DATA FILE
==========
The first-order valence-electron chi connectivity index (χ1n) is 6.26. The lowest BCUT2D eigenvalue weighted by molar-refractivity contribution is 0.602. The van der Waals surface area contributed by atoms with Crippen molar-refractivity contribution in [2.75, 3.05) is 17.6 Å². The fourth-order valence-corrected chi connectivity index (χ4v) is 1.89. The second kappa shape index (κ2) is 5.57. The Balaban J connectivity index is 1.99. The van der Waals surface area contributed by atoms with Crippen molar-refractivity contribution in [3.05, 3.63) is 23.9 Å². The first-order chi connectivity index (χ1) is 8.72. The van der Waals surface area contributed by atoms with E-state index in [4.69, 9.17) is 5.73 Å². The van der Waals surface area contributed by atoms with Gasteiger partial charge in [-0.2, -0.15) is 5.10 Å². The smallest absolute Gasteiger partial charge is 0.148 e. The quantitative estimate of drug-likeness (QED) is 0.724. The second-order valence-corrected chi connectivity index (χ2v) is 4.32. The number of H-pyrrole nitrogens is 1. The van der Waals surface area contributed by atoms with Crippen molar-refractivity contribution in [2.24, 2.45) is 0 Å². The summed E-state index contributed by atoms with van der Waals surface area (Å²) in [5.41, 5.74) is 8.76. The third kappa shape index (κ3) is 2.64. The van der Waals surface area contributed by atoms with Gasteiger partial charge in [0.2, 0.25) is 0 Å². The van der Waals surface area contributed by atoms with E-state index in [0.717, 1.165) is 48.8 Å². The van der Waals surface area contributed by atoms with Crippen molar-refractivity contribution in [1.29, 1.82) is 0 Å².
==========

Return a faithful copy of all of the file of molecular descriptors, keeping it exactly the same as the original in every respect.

The first-order valence-electron chi connectivity index (χ1n) is 6.26. The lowest BCUT2D eigenvalue weighted by molar-refractivity contribution is 0.602. The van der Waals surface area contributed by atoms with Crippen molar-refractivity contribution in [2.75, 3.05) is 17.6 Å². The fourth-order valence-corrected chi connectivity index (χ4v) is 1.89. The second kappa shape index (κ2) is 5.57. The Balaban J connectivity index is 1.99. The van der Waals surface area contributed by atoms with Crippen molar-refractivity contribution in [3.05, 3.63) is 23.9 Å². The first-order chi connectivity index (χ1) is 8.72. The van der Waals surface area contributed by atoms with E-state index in [4.69, 9.17) is 5.73 Å². The van der Waals surface area contributed by atoms with Gasteiger partial charge in [-0.2, -0.15) is 5.10 Å². The smallest absolute Gasteiger partial charge is 0.148 e. The quantitative estimate of drug-likeness (QED) is 0.724. The second-order valence-corrected chi connectivity index (χ2v) is 4.32. The number of H-pyrrole nitrogens is 1. The van der Waals surface area contributed by atoms with Crippen molar-refractivity contribution in [2.24, 2.45) is 0 Å². The summed E-state index contributed by atoms with van der Waals surface area (Å²) in [5.41, 5.74) is 8.76. The third kappa shape index (κ3) is 2.64. The van der Waals surface area contributed by atoms with Gasteiger partial charge in [0.2, 0.25) is 0 Å². The van der Waals surface area contributed by atoms with E-state index in [0.717, 1.165) is 48.8 Å². The van der Waals surface area contributed by atoms with Crippen molar-refractivity contribution in [1.29, 1.82) is 0 Å².